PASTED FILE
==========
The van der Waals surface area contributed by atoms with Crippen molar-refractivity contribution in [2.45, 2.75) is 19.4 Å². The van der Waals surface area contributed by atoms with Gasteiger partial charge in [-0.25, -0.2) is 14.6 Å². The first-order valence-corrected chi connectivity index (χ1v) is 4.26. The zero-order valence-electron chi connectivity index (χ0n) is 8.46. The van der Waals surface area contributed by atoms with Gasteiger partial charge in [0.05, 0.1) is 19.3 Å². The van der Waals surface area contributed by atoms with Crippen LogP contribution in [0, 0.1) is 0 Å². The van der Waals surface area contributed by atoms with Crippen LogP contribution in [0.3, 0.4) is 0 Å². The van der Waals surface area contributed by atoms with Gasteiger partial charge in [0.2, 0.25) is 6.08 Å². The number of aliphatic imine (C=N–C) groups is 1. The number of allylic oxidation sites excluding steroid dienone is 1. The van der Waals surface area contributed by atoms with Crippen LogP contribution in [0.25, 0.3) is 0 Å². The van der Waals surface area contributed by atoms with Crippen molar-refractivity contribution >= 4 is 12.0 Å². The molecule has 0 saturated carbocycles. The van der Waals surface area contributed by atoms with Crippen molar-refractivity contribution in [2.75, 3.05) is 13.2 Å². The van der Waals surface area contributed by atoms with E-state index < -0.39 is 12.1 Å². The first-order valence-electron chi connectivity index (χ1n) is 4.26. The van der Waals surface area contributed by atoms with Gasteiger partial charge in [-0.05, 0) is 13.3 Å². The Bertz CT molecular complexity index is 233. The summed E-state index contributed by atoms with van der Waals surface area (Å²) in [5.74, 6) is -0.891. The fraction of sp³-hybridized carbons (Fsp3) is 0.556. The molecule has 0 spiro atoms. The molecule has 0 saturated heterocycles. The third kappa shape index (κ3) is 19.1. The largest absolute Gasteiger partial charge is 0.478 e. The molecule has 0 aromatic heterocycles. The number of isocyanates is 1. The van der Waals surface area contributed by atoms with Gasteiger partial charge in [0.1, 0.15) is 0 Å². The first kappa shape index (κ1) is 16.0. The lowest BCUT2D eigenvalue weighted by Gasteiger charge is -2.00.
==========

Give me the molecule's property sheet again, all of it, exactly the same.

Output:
The van der Waals surface area contributed by atoms with Crippen molar-refractivity contribution in [2.45, 2.75) is 19.4 Å². The van der Waals surface area contributed by atoms with Gasteiger partial charge in [-0.25, -0.2) is 14.6 Å². The first-order valence-corrected chi connectivity index (χ1v) is 4.26. The zero-order valence-electron chi connectivity index (χ0n) is 8.46. The van der Waals surface area contributed by atoms with Gasteiger partial charge in [0.05, 0.1) is 19.3 Å². The van der Waals surface area contributed by atoms with Crippen LogP contribution in [0, 0.1) is 0 Å². The van der Waals surface area contributed by atoms with Crippen LogP contribution in [0.3, 0.4) is 0 Å². The van der Waals surface area contributed by atoms with Gasteiger partial charge in [0.2, 0.25) is 6.08 Å². The number of aliphatic imine (C=N–C) groups is 1. The number of allylic oxidation sites excluding steroid dienone is 1. The van der Waals surface area contributed by atoms with Crippen LogP contribution in [0.25, 0.3) is 0 Å². The van der Waals surface area contributed by atoms with Crippen molar-refractivity contribution >= 4 is 12.0 Å². The molecule has 0 saturated carbocycles. The van der Waals surface area contributed by atoms with Crippen molar-refractivity contribution in [2.75, 3.05) is 13.2 Å². The van der Waals surface area contributed by atoms with E-state index < -0.39 is 12.1 Å². The first-order valence-electron chi connectivity index (χ1n) is 4.26. The van der Waals surface area contributed by atoms with Gasteiger partial charge in [-0.05, 0) is 13.3 Å². The Bertz CT molecular complexity index is 233. The summed E-state index contributed by atoms with van der Waals surface area (Å²) in [5.74, 6) is -0.891. The fraction of sp³-hybridized carbons (Fsp3) is 0.556. The molecule has 0 spiro atoms. The molecule has 0 saturated heterocycles. The third kappa shape index (κ3) is 19.1. The largest absolute Gasteiger partial charge is 0.478 e. The molecule has 0 aromatic heterocycles. The number of isocyanates is 1. The van der Waals surface area contributed by atoms with Gasteiger partial charge in [0.1, 0.15) is 0 Å². The first kappa shape index (κ1) is 16.0. The lowest BCUT2D eigenvalue weighted by Gasteiger charge is -2.00.